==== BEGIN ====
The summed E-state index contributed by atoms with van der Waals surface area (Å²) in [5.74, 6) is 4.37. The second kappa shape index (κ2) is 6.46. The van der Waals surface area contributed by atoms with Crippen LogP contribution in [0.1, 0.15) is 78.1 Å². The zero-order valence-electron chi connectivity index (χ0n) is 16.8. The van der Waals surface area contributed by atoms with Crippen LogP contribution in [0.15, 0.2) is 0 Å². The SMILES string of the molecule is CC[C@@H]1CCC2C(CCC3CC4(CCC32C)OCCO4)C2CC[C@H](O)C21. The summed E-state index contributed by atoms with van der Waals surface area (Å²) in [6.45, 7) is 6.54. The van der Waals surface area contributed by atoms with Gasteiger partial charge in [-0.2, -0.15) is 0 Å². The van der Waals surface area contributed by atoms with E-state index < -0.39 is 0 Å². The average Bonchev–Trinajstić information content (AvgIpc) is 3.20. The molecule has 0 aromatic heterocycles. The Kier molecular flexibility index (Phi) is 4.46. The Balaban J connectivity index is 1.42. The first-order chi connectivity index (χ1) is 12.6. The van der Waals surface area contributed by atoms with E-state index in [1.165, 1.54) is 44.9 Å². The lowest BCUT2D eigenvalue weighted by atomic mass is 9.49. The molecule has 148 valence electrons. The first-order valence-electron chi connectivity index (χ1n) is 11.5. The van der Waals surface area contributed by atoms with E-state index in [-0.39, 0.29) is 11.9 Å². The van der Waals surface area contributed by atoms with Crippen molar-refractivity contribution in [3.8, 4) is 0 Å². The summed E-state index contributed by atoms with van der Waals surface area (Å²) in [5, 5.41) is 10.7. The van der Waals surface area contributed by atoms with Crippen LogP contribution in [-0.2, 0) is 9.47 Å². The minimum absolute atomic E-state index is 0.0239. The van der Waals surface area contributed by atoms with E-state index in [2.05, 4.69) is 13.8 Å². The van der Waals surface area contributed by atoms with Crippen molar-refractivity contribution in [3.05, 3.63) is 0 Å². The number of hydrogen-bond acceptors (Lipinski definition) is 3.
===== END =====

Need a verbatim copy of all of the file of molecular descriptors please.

The summed E-state index contributed by atoms with van der Waals surface area (Å²) in [5.74, 6) is 4.37. The second kappa shape index (κ2) is 6.46. The van der Waals surface area contributed by atoms with Crippen LogP contribution in [0.1, 0.15) is 78.1 Å². The zero-order valence-electron chi connectivity index (χ0n) is 16.8. The van der Waals surface area contributed by atoms with Crippen LogP contribution in [0.15, 0.2) is 0 Å². The SMILES string of the molecule is CC[C@@H]1CCC2C(CCC3CC4(CCC32C)OCCO4)C2CC[C@H](O)C21. The summed E-state index contributed by atoms with van der Waals surface area (Å²) in [6.45, 7) is 6.54. The van der Waals surface area contributed by atoms with Gasteiger partial charge in [-0.2, -0.15) is 0 Å². The van der Waals surface area contributed by atoms with E-state index < -0.39 is 0 Å². The average Bonchev–Trinajstić information content (AvgIpc) is 3.20. The molecule has 0 aromatic heterocycles. The Kier molecular flexibility index (Phi) is 4.46. The Balaban J connectivity index is 1.42. The first-order chi connectivity index (χ1) is 12.6. The van der Waals surface area contributed by atoms with E-state index in [1.165, 1.54) is 44.9 Å². The lowest BCUT2D eigenvalue weighted by atomic mass is 9.49. The molecule has 148 valence electrons. The first-order valence-electron chi connectivity index (χ1n) is 11.5. The van der Waals surface area contributed by atoms with E-state index in [-0.39, 0.29) is 11.9 Å². The van der Waals surface area contributed by atoms with Crippen molar-refractivity contribution in [3.8, 4) is 0 Å². The summed E-state index contributed by atoms with van der Waals surface area (Å²) in [5, 5.41) is 10.7. The van der Waals surface area contributed by atoms with Crippen LogP contribution in [-0.2, 0) is 9.47 Å². The minimum absolute atomic E-state index is 0.0239. The van der Waals surface area contributed by atoms with E-state index in [2.05, 4.69) is 13.8 Å². The van der Waals surface area contributed by atoms with Crippen molar-refractivity contribution in [3.05, 3.63) is 0 Å². The number of hydrogen-bond acceptors (Lipinski definition) is 3.